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Dependability of public e-communication networks – ropes to skip 2

October 8th, 2008 · 3 Comments ·

    Resilience describes the ability of communications networks in providing and maintaining acceptable level of service in the face of various challenges to normal operations.

More and more we live in world where the use of information and communication technology is part of our daily lives. Hence dependability and network resilience is becoming ever more important for all of us. I began this series with an introductory post here:

Dependability of public e-communication networks – ropes to skip – introduction

I followed up with discussing challenge 1:

1) Setting the dependability rules ===> (Dependability of public e-communication networks ropes to skip 1)

Today I continue addressing:

2) Collaboration versus duplication

Common sense does not always win and, unfortunately, defending one’s turf may win over the need to collaborate and find effective solutions to the problems.

Challenge: Does the left hand know what the right hand is doing? This requires regular information exchange, preferably in informal settings AND working on joint projects that lead to joint solutions. Formalized procedures’ effectiveness depends on the personalities involved.

These days people are focusing on international collaboration to improve dependability of information networks and infrastructure such as:

- Next Generation Access broadband networks (NGA)

- EISAS and ENISA – will it help improve risk management across the EU?

However, similarly to a marriage that is on the rocks, dependability of public e-communications networks is best improved if the partners start to resolve the issues at hand. Naturally, one can use a more centralized approach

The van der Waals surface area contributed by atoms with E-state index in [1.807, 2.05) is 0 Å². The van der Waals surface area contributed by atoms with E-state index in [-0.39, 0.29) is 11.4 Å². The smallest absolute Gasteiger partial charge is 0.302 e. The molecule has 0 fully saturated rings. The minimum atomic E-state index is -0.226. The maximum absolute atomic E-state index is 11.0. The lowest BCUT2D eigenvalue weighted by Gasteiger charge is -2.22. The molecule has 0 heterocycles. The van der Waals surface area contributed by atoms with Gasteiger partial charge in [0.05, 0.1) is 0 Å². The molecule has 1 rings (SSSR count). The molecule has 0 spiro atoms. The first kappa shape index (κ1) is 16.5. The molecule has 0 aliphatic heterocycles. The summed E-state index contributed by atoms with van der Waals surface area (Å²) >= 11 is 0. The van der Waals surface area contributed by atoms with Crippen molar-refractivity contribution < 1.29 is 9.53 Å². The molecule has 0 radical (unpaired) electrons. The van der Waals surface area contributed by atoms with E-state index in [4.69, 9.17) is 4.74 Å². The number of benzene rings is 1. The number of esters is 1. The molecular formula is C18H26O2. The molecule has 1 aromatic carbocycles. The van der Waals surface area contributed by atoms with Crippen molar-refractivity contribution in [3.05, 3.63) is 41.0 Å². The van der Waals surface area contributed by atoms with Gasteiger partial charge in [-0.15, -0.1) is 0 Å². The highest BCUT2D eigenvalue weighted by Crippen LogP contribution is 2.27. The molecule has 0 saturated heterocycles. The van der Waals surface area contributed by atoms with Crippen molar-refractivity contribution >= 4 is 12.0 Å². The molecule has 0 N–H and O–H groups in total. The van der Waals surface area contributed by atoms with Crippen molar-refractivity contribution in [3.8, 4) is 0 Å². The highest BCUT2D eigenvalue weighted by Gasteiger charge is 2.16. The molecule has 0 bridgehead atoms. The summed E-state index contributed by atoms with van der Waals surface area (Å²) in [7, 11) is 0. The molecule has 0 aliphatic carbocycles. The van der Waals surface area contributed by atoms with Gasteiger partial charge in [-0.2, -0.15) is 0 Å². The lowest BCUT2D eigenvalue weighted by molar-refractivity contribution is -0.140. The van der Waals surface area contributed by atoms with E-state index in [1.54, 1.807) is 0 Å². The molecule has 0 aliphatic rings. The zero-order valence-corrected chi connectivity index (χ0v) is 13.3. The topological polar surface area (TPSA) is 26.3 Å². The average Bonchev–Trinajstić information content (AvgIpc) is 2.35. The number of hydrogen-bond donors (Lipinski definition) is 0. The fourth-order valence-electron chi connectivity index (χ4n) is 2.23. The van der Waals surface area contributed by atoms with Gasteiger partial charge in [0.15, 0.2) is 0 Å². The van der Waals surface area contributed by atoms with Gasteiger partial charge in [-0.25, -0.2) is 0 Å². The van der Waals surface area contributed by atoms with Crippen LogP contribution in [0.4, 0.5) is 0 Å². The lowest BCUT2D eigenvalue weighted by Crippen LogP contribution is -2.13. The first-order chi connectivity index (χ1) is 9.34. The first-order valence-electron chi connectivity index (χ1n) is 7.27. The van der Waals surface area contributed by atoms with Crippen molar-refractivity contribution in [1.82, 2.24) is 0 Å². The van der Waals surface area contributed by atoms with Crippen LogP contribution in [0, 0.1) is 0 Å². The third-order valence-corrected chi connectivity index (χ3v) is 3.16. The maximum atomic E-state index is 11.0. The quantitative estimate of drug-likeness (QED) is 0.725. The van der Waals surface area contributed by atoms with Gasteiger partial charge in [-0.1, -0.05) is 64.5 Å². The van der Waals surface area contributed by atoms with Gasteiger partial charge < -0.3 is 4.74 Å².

Direction centrale de la sécurité des systèmes d’information dans l’organisation de la sécurité des systèmes d’information

Using a centralized approach to manage security and network resilience

    Taken from: http://www.ssi.gouv.fr/fr/dcssi/orgassi.html

The French approach, as illustrated in the chart above, assures that each ministry has a group focusing on security while the Direction centrale de la sécurité des systèmes d’information (DCSSI) at the Prime Minister’s office coordinates and champions these matters.

Such a centralized structure can and does force different stakeholders to work together.

However, in some governments this may neither be desirable nor feasible or wanted. In turn, a more voluntary approach is used. Here people collaborate, because nobody can address the resilience of public e-communications networks alone. Neither the telecom regulator nor the privacy commissioner can achieve better network resilience by themselves. Infrastructure owners and operators as well as consumer groups have to participate. In turn, things start to move in the right direction.

critical step

This is like a marriage that is going through rough waters or parents trying to deal with teenagers’ lack of ….. whatever :-)

More often than not it is very helpful to get outside assistance – in network security this is called international collaboration (or getting CERTs to work together).

However, ultimately it is the local players or the teenagers and their parents that have to find a modus operandi. The latter must be workable in order to attain improved discipline or network resilience. In turn, if information exchange does not work on the local level, collaboration remains a pipe dream. Without collaboration between parents and teenagers, no practical solution will be found and family life could become rather difficult. Unfortunately, without a commitment by family members (stakeholders) for collaborating and working together, outside assistance (or international collaboration) will not achieve much.

Accordingly, getting collaboration working on the local level is a critical step. Making this step will help in achieving higher levels of resilience and dependability for public e-communcations networks. Without such an effort, duplication will be rampant and effectiveness of all this activity will be questionable. Remember, one weak link in the chain is all it takes and without collaborating we do not even know where the weak link might be.
Talking, listening to and learning from each other, while working towards the mutually agreed objective is key for moving toward greater network resilience.

What do you think? What makes for good collaboration when trying to improve network dependability and resilience. Should the French approach become the norm for other countries?

Share your thoughts or work and network experiences in the comments below.



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